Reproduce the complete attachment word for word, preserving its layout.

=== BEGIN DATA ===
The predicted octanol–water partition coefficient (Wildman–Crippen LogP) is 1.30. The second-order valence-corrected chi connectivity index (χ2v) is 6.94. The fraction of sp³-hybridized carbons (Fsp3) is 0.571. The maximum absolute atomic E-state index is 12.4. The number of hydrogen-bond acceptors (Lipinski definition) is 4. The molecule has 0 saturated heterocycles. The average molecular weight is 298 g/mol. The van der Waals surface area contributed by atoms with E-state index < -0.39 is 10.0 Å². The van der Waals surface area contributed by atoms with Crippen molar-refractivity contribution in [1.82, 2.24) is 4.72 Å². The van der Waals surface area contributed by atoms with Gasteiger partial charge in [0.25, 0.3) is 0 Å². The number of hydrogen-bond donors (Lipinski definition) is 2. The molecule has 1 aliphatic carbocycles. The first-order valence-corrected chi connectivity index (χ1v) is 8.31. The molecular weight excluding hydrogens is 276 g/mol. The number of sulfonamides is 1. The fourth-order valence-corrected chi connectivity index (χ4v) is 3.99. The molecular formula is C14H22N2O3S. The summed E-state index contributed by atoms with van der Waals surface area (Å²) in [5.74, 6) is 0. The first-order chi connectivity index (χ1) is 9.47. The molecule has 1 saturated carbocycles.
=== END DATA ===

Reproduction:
The predicted octanol–water partition coefficient (Wildman–Crippen LogP) is 1.30. The second-order valence-corrected chi connectivity index (χ2v) is 6.94. The fraction of sp³-hybridized carbons (Fsp3) is 0.571. The maximum absolute atomic E-state index is 12.4. The number of hydrogen-bond acceptors (Lipinski definition) is 4. The molecule has 0 saturated heterocycles. The average molecular weight is 298 g/mol. The van der Waals surface area contributed by atoms with E-state index < -0.39 is 10.0 Å². The van der Waals surface area contributed by atoms with Crippen molar-refractivity contribution in [1.82, 2.24) is 4.72 Å². The van der Waals surface area contributed by atoms with Gasteiger partial charge in [0.25, 0.3) is 0 Å². The number of hydrogen-bond donors (Lipinski definition) is 2. The molecule has 1 aliphatic carbocycles. The first-order valence-corrected chi connectivity index (χ1v) is 8.31. The molecular weight excluding hydrogens is 276 g/mol. The number of sulfonamides is 1. The fourth-order valence-corrected chi connectivity index (χ4v) is 3.99. The molecular formula is C14H22N2O3S. The summed E-state index contributed by atoms with van der Waals surface area (Å²) in [5.74, 6) is 0. The first-order chi connectivity index (χ1) is 9.47. The molecule has 1 saturated carbocycles.